the doctor recently came across an article that said that during the sourcing process, there are many qualitative attributes that procurement teams should take into consideration and that sourcing is about the lowest price, but identifying the greatest value for your sourcing dollars and that one should incorporate multi-factor award criteria into an automated sourcing process. All true. It also provided some examples of the most frequently used qualitative factors, which include:
- Supplier Market Share
- Supplier Performance
- Production & Delivery Capabilities
And these are okay, but they don’t tell the whole story. Plus, sometimes the story they tell is not the right one. For example:
- with respect to supplier market share, you only care that the market share is big enough to make the supplier financially viable … sometimes the emerging suppliers have the best technologies for you
- with respect to supplier performance, if you haven’t used the supplier before, and the only data you have is negative data from customers that have gone public, you don’t know if this is the typical experience or an anomaly (like 1 out of 100) and sometimes even how recent the data is
- with respect to production and delivery capabilities, there’s always a third party partner for delivery
That’s why you need to round out the supplier evaluation components, going beyond the typical, and obvious, evaluation factors, if you want to find the best suppliers for now and the future. Some other factors to consider are:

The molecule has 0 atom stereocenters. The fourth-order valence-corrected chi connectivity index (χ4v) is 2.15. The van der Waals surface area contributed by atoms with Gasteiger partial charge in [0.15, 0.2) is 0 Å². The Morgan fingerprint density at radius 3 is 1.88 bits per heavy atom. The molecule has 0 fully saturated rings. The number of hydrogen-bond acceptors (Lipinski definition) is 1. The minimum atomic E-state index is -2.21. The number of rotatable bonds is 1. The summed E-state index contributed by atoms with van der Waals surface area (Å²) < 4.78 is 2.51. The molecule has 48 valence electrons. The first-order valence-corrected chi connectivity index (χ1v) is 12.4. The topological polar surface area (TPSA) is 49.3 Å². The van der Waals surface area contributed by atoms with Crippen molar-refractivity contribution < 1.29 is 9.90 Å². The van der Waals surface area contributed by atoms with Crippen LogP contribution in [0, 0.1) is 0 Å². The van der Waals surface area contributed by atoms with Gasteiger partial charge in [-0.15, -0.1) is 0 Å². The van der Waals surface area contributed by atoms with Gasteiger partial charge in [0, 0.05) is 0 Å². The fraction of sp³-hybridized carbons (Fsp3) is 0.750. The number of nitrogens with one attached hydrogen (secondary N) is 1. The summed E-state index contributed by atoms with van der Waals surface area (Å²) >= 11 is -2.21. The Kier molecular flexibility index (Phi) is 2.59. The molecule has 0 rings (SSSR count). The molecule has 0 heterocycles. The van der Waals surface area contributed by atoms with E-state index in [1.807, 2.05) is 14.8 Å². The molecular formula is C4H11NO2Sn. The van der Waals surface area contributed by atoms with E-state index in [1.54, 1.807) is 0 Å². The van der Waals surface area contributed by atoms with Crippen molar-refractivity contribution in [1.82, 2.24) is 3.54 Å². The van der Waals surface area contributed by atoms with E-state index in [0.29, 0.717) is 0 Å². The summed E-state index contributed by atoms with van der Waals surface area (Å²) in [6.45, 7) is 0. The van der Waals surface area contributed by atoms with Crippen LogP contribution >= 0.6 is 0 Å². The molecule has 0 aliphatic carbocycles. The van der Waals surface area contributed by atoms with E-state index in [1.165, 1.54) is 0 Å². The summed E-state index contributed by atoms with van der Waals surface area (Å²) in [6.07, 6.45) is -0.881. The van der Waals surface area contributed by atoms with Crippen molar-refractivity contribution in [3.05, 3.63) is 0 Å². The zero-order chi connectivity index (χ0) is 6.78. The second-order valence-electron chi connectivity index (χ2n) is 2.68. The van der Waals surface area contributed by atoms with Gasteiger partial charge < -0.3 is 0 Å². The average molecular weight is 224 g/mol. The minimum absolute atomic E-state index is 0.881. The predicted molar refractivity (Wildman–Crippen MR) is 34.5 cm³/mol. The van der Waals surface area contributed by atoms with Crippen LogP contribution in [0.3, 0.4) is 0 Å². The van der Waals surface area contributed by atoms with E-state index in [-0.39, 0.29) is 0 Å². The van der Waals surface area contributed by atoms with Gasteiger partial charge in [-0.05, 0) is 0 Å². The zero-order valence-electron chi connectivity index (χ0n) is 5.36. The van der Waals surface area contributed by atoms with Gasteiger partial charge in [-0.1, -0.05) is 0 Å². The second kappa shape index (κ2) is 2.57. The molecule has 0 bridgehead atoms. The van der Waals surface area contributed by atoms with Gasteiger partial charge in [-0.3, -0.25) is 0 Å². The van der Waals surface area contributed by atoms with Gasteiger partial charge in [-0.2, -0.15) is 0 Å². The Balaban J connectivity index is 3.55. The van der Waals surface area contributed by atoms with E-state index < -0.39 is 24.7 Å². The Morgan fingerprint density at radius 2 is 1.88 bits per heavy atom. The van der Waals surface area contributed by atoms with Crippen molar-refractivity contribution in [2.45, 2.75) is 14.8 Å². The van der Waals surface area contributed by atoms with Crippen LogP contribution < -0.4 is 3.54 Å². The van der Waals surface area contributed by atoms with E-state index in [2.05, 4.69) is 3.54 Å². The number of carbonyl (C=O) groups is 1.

- Innovation Capability do they have a track record for innovation and helping customers improve their designs, robustness, product longevity, etc.
- Corporate Social Responsibility the best supplier from a product perspective could be the worst supplier from a corporate perspective if that supplier uses child labour in the supply chain or buys blood diamonds for their x-ray machines and the story breaks
- Environmental Risk Profile that examines the supplier from a geo-location, social and political, and economic context which are out of the control of the supplier (whose financial, technological, performance, etc. risk you will be qualifying separately)
And these are valid for all suppliers. When you get into specific categories, you might also want to consider:
- Services Capability can they support the product, offer consulting services around the product, or streamline the production process beyond other suppliers
- Six Sigma Black Belt can the supplier help you with your design process or streamline your new product development
- Supplier’s Supply Chain Design
is their supply chain more efficient than their peers?
So if you want the best supplier, go beyond the obvious in evaluation.